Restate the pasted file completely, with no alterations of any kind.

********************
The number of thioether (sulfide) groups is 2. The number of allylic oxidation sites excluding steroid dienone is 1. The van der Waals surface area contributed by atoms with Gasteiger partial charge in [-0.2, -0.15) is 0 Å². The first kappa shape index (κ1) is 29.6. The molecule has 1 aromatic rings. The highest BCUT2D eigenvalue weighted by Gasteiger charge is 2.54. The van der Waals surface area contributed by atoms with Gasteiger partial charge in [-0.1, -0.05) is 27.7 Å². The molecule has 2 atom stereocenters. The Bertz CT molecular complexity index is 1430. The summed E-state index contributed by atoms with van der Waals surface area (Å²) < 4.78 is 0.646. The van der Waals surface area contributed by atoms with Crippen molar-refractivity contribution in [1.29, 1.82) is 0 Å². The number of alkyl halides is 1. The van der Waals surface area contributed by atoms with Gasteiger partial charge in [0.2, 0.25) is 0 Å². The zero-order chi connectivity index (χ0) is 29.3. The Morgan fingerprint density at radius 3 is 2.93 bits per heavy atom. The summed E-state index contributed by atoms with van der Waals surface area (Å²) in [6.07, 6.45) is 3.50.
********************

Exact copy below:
The number of thioether (sulfide) groups is 2. The number of allylic oxidation sites excluding steroid dienone is 1. The van der Waals surface area contributed by atoms with Gasteiger partial charge in [-0.2, -0.15) is 0 Å². The first kappa shape index (κ1) is 29.6. The molecule has 1 aromatic rings. The highest BCUT2D eigenvalue weighted by Gasteiger charge is 2.54. The van der Waals surface area contributed by atoms with Gasteiger partial charge in [-0.1, -0.05) is 27.7 Å². The molecule has 2 atom stereocenters. The Bertz CT molecular complexity index is 1430. The summed E-state index contributed by atoms with van der Waals surface area (Å²) < 4.78 is 0.646. The van der Waals surface area contributed by atoms with Crippen molar-refractivity contribution in [1.29, 1.82) is 0 Å². The number of alkyl halides is 1. The van der Waals surface area contributed by atoms with Gasteiger partial charge in [0.2, 0.25) is 0 Å². The zero-order chi connectivity index (χ0) is 29.3. The Morgan fingerprint density at radius 3 is 2.93 bits per heavy atom. The summed E-state index contributed by atoms with van der Waals surface area (Å²) in [6.07, 6.45) is 3.50.